This was a team whose point guard has sky-rocketed passed Bostons insanely competitive counterpart to claim the title of the Eastern Conferences best; a team whose center has publicly, and repeatedly, disrespected Bostons insanely emotional leader; a team that everyone now seemed convinced was just plain and simple better than Boston.

Please.

This was tailor-made. This was what they lived for.

And now, before the game even started, there were 20,000 fans pushing every one of the Celtics motivational buttons. There was that music, the cloak of evil being forced upon them. They were in the role theyve grown to love, with the whole world against them, and all their hard-earned pride on the line.

At that point, you couldnt have guarantee a win, but man, youd have bet your life on a fight.

Instead you got . . .

Umm, so what exactly did you get?

Afterward, the team called it a butt-kicking. Everyone from Doc to KG, right on down the line, admitted their own faults and Chicagos success. They lauded Rose, complimented the Bulls defense and came up with all sorts of different reasons why the game got away.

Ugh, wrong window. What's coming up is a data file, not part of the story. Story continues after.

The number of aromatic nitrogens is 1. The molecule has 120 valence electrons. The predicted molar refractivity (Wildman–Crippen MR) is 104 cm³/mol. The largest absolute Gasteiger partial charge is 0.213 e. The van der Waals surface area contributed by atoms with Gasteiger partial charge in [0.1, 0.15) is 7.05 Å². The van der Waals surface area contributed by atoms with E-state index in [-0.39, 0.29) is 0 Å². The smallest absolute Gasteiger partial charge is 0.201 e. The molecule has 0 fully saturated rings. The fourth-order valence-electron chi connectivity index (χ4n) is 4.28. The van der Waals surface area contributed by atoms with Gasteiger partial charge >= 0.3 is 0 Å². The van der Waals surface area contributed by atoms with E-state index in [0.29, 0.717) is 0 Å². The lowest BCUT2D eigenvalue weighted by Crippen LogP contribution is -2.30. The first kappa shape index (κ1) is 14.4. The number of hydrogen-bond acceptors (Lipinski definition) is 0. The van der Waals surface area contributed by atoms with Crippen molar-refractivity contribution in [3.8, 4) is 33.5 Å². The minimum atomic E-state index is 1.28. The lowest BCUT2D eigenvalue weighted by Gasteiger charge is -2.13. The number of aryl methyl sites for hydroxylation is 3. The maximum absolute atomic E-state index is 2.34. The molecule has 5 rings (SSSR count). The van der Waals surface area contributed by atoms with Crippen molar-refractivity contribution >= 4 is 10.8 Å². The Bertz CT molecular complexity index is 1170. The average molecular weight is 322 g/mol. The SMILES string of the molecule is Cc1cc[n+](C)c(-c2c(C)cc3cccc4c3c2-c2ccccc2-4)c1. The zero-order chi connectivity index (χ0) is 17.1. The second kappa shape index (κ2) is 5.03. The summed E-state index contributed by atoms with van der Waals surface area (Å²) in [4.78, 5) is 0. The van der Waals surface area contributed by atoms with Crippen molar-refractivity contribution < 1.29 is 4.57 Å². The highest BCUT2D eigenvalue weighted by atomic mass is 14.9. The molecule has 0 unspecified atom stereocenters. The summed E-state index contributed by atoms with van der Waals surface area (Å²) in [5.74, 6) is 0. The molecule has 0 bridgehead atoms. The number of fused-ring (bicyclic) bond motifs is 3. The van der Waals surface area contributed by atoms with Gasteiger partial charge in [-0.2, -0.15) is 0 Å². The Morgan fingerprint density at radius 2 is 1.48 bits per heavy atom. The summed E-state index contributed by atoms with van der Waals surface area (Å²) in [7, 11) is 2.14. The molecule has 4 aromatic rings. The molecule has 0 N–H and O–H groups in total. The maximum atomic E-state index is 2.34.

They didnt find the right pace. They settled for too many jumpers. When they got the ball into the post, they missed too many easy shots. They werent tough enough. They didnt defend well enough. They didnt execute.

In the locker room, the Celtics rattled off a litany of, not excuses, but entirely legitimate explanations for their embarrassing 16-point loss; one that even when it was close, it never really felt that way. They faced the music and took their lumps, and then . . . they walked out and turned the page to Friday night and the Wizards.

They had to. When youre in the NBA you cant dwell on the past, not when the immediate future is so much more important.